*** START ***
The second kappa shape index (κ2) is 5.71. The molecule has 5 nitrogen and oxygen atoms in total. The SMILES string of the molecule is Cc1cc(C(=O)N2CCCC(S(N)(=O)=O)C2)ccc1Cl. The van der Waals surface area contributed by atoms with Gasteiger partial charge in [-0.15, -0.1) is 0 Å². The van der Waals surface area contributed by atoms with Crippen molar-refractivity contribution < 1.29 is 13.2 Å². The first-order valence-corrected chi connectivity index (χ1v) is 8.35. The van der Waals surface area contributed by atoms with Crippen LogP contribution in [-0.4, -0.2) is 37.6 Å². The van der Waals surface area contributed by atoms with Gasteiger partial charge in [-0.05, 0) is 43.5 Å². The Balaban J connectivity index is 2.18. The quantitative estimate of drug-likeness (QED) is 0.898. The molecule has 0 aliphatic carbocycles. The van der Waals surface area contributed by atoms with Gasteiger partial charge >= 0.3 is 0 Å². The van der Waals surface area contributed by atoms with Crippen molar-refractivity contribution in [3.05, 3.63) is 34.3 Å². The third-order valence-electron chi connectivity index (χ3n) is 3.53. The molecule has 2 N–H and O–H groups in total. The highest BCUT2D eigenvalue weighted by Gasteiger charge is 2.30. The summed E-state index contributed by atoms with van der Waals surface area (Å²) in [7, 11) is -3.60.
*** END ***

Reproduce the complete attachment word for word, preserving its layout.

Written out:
The second kappa shape index (κ2) is 5.71. The molecule has 5 nitrogen and oxygen atoms in total. The SMILES string of the molecule is Cc1cc(C(=O)N2CCCC(S(N)(=O)=O)C2)ccc1Cl. The van der Waals surface area contributed by atoms with Gasteiger partial charge in [-0.15, -0.1) is 0 Å². The van der Waals surface area contributed by atoms with Crippen molar-refractivity contribution < 1.29 is 13.2 Å². The first-order valence-corrected chi connectivity index (χ1v) is 8.35. The van der Waals surface area contributed by atoms with Crippen LogP contribution in [-0.4, -0.2) is 37.6 Å². The van der Waals surface area contributed by atoms with Gasteiger partial charge in [-0.05, 0) is 43.5 Å². The Balaban J connectivity index is 2.18. The quantitative estimate of drug-likeness (QED) is 0.898. The molecule has 0 aliphatic carbocycles. The van der Waals surface area contributed by atoms with Gasteiger partial charge >= 0.3 is 0 Å². The van der Waals surface area contributed by atoms with Crippen molar-refractivity contribution in [3.05, 3.63) is 34.3 Å². The third-order valence-electron chi connectivity index (χ3n) is 3.53. The molecule has 2 N–H and O–H groups in total. The highest BCUT2D eigenvalue weighted by Gasteiger charge is 2.30. The summed E-state index contributed by atoms with van der Waals surface area (Å²) in [7, 11) is -3.60.